The station was designed by the Zimmer Gunsul Frasca Partnership (ZGF) architecture firm and built by Hoffman Construction Company, with engineering by Parsons Brinckerhoff.[15] It opened in 1998 along with the rest of the westside MAX Line. Building Design & Construction named the station as its top public works project in 1999 in its Building Team Project of the Year competition.[15]

In 2018, TriMet completed a $2.1 million renovation of the station's platform level. The agency partnered with ZGF for the renovation, which included mounting energy-efficient LED lighting and installing patterned tiles along the platform-side and elevator lobby walls. Artists from Mayer/Reed painted large-scale murals over the 300-foot-long (91 m) walls across the tracks from the platform.[16][17]

Station details[edit]

Street level Exits/Entrances, ticket vending machines, bus stop, paid surface parking
Platform level Westbound Blue Line toward Hatfield Government Center (Sunset Transit Center)
Red Line toward Beaverton Transit Center (Sunset Transit Center)
Island platform, doors will open on the left; elevators
Eastbound Blue Line toward Cleveland Avenue (Goose Hollow/Southwest Jefferson Street)
Red Line toward Portland International Airport (Goose Hollow/Southwest Jefferson Street)

Surface[edit]

West head house and bus stop

The surface portion includes a public plaza named in honor of Les AuCoin, a former member of the U.S. House of Representatives who supported the project. The entrance to the zoo is located just across a parking-lot road from the station plaza, having been moved north from its previous location the weekend after the station opened. Two high-speed elevators are located at either end of the underground station; visitors to the Oregon Zoo are directed to the east elevators while people going to the World Forestry Center are pointed to the west.

Underground[edit]

Core sample and geologic time displayed on the south (eastbound) platform

The Robertson Tunnel consists of two single-track tubes, one for each direction of travel. The 200-foot (61 m) station platform is between the rails,[18] accessed from the left side of trains. A geological timeline—created from a drilling core sample—runs along the platform walls. The eastbound platform is marked by yellow roof girders, symbolizing the sunrise; the westbound platform has orange roof girders, symbolizing the sunset. The platforms were nicknamed Sunrise and Sunset, respectively, by TriMet.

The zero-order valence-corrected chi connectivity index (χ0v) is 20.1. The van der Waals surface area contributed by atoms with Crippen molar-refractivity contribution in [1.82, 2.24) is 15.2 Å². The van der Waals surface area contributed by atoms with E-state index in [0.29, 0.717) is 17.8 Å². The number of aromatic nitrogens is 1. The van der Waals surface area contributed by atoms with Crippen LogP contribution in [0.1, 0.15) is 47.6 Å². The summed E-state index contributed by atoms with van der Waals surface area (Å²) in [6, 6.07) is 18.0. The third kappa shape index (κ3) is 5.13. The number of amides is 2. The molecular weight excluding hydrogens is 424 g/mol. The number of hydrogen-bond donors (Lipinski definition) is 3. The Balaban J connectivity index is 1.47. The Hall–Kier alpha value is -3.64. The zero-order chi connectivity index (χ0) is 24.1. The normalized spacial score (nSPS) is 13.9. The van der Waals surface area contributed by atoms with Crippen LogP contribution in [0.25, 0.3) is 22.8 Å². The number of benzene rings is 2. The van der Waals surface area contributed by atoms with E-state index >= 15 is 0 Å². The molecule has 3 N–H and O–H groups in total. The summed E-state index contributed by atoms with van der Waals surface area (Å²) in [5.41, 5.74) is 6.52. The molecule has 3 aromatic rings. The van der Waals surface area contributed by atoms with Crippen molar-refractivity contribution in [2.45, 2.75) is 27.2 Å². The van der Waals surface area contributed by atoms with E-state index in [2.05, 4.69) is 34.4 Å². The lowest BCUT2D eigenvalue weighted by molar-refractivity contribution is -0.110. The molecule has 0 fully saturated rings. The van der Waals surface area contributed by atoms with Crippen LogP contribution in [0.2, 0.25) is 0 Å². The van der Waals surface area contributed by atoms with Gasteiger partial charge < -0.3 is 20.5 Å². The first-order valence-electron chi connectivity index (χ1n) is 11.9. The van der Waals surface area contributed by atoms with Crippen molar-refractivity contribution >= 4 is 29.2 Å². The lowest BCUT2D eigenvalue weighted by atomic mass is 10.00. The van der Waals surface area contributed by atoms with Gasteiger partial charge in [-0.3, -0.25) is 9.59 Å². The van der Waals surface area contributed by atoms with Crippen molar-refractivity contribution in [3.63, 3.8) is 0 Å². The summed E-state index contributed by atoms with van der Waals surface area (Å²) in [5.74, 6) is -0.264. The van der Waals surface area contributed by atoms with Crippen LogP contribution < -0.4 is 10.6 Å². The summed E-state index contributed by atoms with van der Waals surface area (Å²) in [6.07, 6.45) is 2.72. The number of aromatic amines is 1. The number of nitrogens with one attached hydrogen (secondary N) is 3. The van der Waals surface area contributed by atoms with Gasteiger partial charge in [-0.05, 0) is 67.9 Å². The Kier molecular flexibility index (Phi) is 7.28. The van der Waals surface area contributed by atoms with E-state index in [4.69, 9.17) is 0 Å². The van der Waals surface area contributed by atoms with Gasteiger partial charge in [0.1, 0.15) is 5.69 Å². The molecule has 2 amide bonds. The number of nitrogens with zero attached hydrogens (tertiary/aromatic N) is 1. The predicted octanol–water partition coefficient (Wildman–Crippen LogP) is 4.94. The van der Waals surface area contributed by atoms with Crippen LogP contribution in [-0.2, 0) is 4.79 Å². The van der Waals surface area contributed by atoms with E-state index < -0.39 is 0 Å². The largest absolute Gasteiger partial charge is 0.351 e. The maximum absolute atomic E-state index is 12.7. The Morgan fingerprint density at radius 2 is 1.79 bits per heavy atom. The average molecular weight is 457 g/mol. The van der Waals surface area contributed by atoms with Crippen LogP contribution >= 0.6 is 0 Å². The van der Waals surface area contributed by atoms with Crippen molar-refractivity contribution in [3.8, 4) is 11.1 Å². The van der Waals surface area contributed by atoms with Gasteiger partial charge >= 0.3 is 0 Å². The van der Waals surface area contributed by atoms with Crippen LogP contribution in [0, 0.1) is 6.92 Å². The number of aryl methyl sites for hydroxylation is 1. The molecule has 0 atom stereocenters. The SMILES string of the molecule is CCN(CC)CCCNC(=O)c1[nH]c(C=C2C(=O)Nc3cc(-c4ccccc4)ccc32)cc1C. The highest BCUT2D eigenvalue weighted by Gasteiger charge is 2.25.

Trains entering the tunnel more than a mile away can be heard from the platforms. They move at up to 55 mph (89 km/h)[1] and push a stream of constant-temperature air into the station. This, coupled with the surrounding rock, keeps the platform at a natural average temperature of 50 °F (10 °C) year round.

A memorial to the only worker killed during the construction of the Robertson Tunnel is located on the wall next to the tunnel portal at the east end of the "Sunset" (westbound) platform.

Elevators[edit]

The value of pi is carved into the wall of the eastbound platform. However, only the first 11 decimal places are correct.[19] It has been determined that the digits displayed are digits 1..10, 101..110, 201..210 etc.[20]

The elevators stop at only two levels, surface and platform level, with no intermediate stops. As a part of the station's geological theme, the signs inside the elevators refer to these two levels not by conventional floor numbers but by "the present" and "16 million years ago"—for the surface level and platform level, respectively. During ascent and descent, a moving indicator display inside each elevator shows the current position expressed as elevation above sea level in feet. The elevators allow selecting two floors, "S" and "T", for "surface" and "tunnel" (or possibly "street" and "track"). The 26-story (28 for the west elevators) equivalent ride takes about 25 seconds. Due to the hillside surface slope, the west elevators are 20 feet (6.1 m) taller than the east elevators.